Swept away: Roméo et Juliette
Having spent the better part of the weekend binging the latest season of Anne with an E, Netflix's big-hearted adaptation of the classic Anne of Green Gables novels, I arrived at Wolf Trap on Sunday afternoon fully prepared to be swept away by what Anne Shirley would longingly call "a tragical romance."
And I was.
Here's the thing: Shakespeare's beloved tale of star-crossed lovers has been told and retold and adapted and interpreted so many times and in so many ways that often the best approach is to just let the story stand on its own. Director Louisa Muller did just that with her production of Roméo et Juliette at Wolf Trap Opera, and told the story, that so many of us know by heart, sincerely, earnestly, and simply. The contemporary setting didn't feel like a gimmick but a way to make the characters that much more relatable, and the overall effect was that of a John Hughes movie. Muller's approach gets teenagers and how they feel emotion so intensely that it can turn fatal in an instant. Under her direction, Madison Leonard as Juliette and Alexander McKissick as Roméo accessed that adolescent angst with ease and put the audience under a spell.
Leonard is appearing at Wolf Trap Opera this summer on the heels of her Met National Council Audition win and she sure sang like it. Her voice sparkled and sighed and soared, and never showed a hint of stress or strain. She sang the intense Poison Aria, which easily trips up the kinds of lighter sopranos who take on this role, like an honest-to-god star, without ever becoming heavy or harsh as the orchestra swelled around her.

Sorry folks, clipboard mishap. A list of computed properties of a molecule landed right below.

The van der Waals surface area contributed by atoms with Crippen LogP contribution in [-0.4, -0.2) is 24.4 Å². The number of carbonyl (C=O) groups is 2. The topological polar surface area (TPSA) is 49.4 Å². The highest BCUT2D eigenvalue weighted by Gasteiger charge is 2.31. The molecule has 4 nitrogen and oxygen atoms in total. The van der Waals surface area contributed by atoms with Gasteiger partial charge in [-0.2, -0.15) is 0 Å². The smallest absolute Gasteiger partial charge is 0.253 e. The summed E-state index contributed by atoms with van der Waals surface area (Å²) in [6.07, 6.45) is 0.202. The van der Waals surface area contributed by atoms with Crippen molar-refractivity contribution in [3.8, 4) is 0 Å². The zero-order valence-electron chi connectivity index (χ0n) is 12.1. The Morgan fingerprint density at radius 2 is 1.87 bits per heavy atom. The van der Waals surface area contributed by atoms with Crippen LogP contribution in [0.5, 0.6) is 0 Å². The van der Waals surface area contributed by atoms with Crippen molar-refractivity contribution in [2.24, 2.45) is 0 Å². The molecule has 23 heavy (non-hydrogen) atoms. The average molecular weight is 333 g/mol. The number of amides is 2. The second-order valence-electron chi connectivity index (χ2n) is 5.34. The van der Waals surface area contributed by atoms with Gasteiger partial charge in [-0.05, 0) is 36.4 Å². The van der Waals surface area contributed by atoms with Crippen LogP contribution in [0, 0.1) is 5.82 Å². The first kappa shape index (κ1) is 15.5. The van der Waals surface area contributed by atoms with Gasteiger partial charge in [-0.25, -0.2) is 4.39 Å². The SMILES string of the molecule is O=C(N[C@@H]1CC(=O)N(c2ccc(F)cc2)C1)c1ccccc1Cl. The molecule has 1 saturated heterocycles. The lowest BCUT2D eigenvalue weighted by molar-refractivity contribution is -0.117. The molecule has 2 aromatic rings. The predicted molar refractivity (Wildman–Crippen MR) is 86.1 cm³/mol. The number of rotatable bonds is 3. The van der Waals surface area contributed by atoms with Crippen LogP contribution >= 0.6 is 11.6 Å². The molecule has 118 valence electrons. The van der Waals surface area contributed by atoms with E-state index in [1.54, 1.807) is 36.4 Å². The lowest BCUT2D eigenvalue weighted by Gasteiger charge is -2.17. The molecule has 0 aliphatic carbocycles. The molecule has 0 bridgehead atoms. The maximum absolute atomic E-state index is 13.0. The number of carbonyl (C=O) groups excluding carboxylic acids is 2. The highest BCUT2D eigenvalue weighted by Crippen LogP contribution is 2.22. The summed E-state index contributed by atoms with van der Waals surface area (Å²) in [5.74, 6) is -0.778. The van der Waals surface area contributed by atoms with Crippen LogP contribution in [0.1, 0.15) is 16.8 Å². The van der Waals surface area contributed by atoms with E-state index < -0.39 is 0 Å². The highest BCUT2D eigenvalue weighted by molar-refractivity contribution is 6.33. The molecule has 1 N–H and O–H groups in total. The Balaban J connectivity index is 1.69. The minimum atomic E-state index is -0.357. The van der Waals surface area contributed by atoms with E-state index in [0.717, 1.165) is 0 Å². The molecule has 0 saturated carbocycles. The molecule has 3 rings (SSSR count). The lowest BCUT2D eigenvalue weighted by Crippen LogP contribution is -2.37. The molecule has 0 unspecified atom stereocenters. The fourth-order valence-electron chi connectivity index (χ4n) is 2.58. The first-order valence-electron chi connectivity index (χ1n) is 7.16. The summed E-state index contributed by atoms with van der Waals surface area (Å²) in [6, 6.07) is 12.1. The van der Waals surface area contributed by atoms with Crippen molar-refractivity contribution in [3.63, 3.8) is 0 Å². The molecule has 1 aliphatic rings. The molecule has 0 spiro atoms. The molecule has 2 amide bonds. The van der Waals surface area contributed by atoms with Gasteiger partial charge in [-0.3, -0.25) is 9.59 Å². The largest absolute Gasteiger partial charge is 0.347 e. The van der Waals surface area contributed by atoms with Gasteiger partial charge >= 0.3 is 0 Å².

McKissick matched Leonard's star turn with a full throated, masculine tenor, and boyish charm. His aria, "Ah! Lêve-toi, soleil!" left the audience breathless and his soaring declamations hinted at the Verdi and Puccini heros that surely await him.
Leonard and McKissick carried this performance, but that's not to say that the others who round out the cast don’t deserve a mention. In particular, bass Anthony Reed is warm and sympathetic as Frère Laurent, and mezzo Taylor Raven brings a strong presence to the role of Gertrude. Together they sang the wedding scene quartet skillfully and filled the hall, sounding like a full chorus.
Mezzo Annie Rosen made for a charming, mischievous Stephano, with a steely voice. Thankfully, costume designer Amanda Seymour leaned into the character's androgyny, giving Stephano a shock of pink hair, skinny jeans, and Doc Martens, and Stephano felt like a person I'd want to be friends with as he sang his aria antagonizing the Capulets and TP'ing their house.
Overall the effect of the costume design was that the Capulets are snooty, country club types, in floral dresses and suits and the Montagues are much cooler and more laid back, in fly smoking jackets (Pretty in Pink comes to mind, speaking of John Hughes movies.)
The ensemble was exquisite, especially in the prologue and in the fight scene, owing to the fact that the cast is made up of the best young soloists in the country who have competed for a place in Wolf Trap's prestigious young artist programs; every one of them is filled with enthusiasm for the art form - they're each at the very top of their game, and it shows.
Conductor Eric Melear led the orchestra artfully and kept the tempos spritely, although in the small space the orchestra at times sounded downright Wagnerian but never overwhelmed the singers. Melear could perhaps have done more to keep the brass in check, as they often became overbearing in the compact theater. But, if, like me, you like your opera loud, Wolf Trap's theater built in a historic barn is the ideal venue.
Indeed who could resist losing themselves in the "tragical romance" of Roméo et Juliette on a warm summer evening. With a performance this strong, you might as well just let go and let the star-crossed lovers carry you away.